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One of my last memories of my grandfather is going boating on the Chesapeake Bay when I was 14. It was a special time, and a special place.

The Chesapeake Bay is a national treasure, but it's also in big trouble. The bay has been polluted for decades. It's now unsafe to swim most of the year -- and wildlife numbers have dropped dramatically.

The EPA and seven bay-area states have a great clean water plan to drastically reduce the pollution. But greedy Big Ag and several right-wing states far from the bay, including Texas and Alaska, are suing to let the polluters keep polluting.

The Chesapeake's wildlife and economy need us to clean up the bay, not undermine EPA authority. If 40,000 folks like you speak up today, it will help give the EPA the strength to resist Big Ag and the right wing at a critical time!

Tell the EPA: The Chesapeake Clean Water Blueprint is great work. Ignore the right wing and keep working with local leaders to save the bay!

The suing states claim the Chesapeake Clean Water Blueprint violates "states' rights," but that's absurd. The seven states most impacted by the bay's pollution -- states like Virginia and Maryland -- were all key to creating the plan. As William Baker, president of the Chesapeake Bay Foundation, points out, "This is one of the great examples of people working together across federal, state, local business and agriculture, and it's working."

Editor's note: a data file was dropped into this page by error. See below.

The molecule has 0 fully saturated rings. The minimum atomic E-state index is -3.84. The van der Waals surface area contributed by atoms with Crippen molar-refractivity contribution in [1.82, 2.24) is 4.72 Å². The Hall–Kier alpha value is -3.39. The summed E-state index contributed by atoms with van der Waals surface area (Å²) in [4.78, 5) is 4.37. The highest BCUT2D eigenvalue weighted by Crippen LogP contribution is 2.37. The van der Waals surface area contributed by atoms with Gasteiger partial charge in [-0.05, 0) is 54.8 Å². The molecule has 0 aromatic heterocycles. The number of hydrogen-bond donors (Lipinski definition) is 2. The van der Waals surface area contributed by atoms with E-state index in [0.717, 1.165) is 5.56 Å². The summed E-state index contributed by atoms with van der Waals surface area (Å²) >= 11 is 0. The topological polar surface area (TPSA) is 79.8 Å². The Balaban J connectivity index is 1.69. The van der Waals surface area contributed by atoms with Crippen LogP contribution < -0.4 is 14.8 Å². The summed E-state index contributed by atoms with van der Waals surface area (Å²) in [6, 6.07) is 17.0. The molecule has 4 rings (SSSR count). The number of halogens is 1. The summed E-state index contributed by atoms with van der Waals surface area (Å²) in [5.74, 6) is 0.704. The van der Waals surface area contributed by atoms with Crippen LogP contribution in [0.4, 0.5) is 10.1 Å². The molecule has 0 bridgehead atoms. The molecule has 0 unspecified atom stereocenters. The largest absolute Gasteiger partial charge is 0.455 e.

With Big Ag pulling the strings and far-away states like Alaska, Wyoming, and Texas making such a weak argument, one can only assume that their opposition is really about profit -- about letting the polluters keep polluting. They don't need a reason; they'll attack anything the EPA does just because it's the EPA -- but those of us who care about justice and the environment don't need to take it anymore.

It's up to us to beat back Big Ag and other corporate polluters. Let the EPA know you have their back, and sign the petition today!

Here's what the plan does to help clean up the bay's annual dead zones and bring back aquatic wildlife like oysters and blue crabs. Runoff is the bay's leading source of pollution -- urban pollution, agricultural pesticides, sediment, and more washing into the water from hundreds of miles around. Years of voluntary actions haven't produced the needed results, so the Clean Water Blueprint limits how much nitrogen, phosphorus and sediment can enter the bay each year. It's already making a big difference.

This plan could ultimately reduce the amount of pollution in the bay by 25%, and is a model for restoring watersheds across the country. Claudia Friedetzky, from the Sierra Club's local Maryland Chapter, calls it "the best chance that we have ever had to clean up the Chesapeake Bay." Let's not let that chance slip by.

This is the time to fight for clean water, not undermine the EPA. Sign the petition to save the bay today!

Originally posted to SierraRise - Stories to save the planet on Tue Apr 29, 2014 at 09:29 AM PDT.

Also republished by Maryland Kos and Virginia Kos.

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Comment Preferences